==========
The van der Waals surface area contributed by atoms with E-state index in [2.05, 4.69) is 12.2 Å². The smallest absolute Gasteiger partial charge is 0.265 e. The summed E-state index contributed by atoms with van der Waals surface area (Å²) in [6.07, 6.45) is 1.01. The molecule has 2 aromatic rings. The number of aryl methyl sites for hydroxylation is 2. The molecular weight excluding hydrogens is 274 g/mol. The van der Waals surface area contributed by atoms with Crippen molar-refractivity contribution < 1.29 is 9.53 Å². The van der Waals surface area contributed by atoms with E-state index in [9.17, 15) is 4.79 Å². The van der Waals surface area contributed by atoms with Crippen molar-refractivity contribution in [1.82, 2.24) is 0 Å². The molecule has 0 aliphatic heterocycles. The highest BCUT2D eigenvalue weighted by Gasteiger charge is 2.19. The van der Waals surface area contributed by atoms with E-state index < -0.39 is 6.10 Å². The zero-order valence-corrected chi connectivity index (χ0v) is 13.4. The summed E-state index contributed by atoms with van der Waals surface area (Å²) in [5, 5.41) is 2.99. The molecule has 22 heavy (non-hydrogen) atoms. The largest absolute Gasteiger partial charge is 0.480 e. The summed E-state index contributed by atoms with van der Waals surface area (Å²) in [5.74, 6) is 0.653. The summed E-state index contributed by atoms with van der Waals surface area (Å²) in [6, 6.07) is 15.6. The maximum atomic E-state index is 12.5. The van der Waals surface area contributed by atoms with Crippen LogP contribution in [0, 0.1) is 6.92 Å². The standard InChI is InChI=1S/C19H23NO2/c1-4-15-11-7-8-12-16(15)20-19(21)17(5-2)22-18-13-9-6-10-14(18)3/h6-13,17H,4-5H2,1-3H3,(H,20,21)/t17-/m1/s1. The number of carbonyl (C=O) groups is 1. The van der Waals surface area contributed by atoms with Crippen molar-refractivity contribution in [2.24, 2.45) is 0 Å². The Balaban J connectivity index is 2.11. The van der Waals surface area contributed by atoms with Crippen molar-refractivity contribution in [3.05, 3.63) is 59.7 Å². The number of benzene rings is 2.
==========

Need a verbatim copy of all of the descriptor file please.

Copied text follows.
The van der Waals surface area contributed by atoms with E-state index in [2.05, 4.69) is 12.2 Å². The smallest absolute Gasteiger partial charge is 0.265 e. The summed E-state index contributed by atoms with van der Waals surface area (Å²) in [6.07, 6.45) is 1.01. The molecule has 2 aromatic rings. The number of aryl methyl sites for hydroxylation is 2. The molecular weight excluding hydrogens is 274 g/mol. The van der Waals surface area contributed by atoms with Crippen molar-refractivity contribution < 1.29 is 9.53 Å². The van der Waals surface area contributed by atoms with E-state index in [9.17, 15) is 4.79 Å². The van der Waals surface area contributed by atoms with Crippen molar-refractivity contribution in [1.82, 2.24) is 0 Å². The molecule has 0 aliphatic heterocycles. The highest BCUT2D eigenvalue weighted by Gasteiger charge is 2.19. The van der Waals surface area contributed by atoms with E-state index < -0.39 is 6.10 Å². The zero-order valence-corrected chi connectivity index (χ0v) is 13.4. The summed E-state index contributed by atoms with van der Waals surface area (Å²) in [5, 5.41) is 2.99. The molecule has 22 heavy (non-hydrogen) atoms. The largest absolute Gasteiger partial charge is 0.480 e. The summed E-state index contributed by atoms with van der Waals surface area (Å²) in [5.74, 6) is 0.653. The summed E-state index contributed by atoms with van der Waals surface area (Å²) in [6, 6.07) is 15.6. The maximum atomic E-state index is 12.5. The van der Waals surface area contributed by atoms with Crippen LogP contribution in [0, 0.1) is 6.92 Å². The standard InChI is InChI=1S/C19H23NO2/c1-4-15-11-7-8-12-16(15)20-19(21)17(5-2)22-18-13-9-6-10-14(18)3/h6-13,17H,4-5H2,1-3H3,(H,20,21)/t17-/m1/s1. The number of carbonyl (C=O) groups is 1. The van der Waals surface area contributed by atoms with Crippen molar-refractivity contribution in [2.24, 2.45) is 0 Å². The Balaban J connectivity index is 2.11. The van der Waals surface area contributed by atoms with Crippen molar-refractivity contribution in [3.05, 3.63) is 59.7 Å². The number of benzene rings is 2.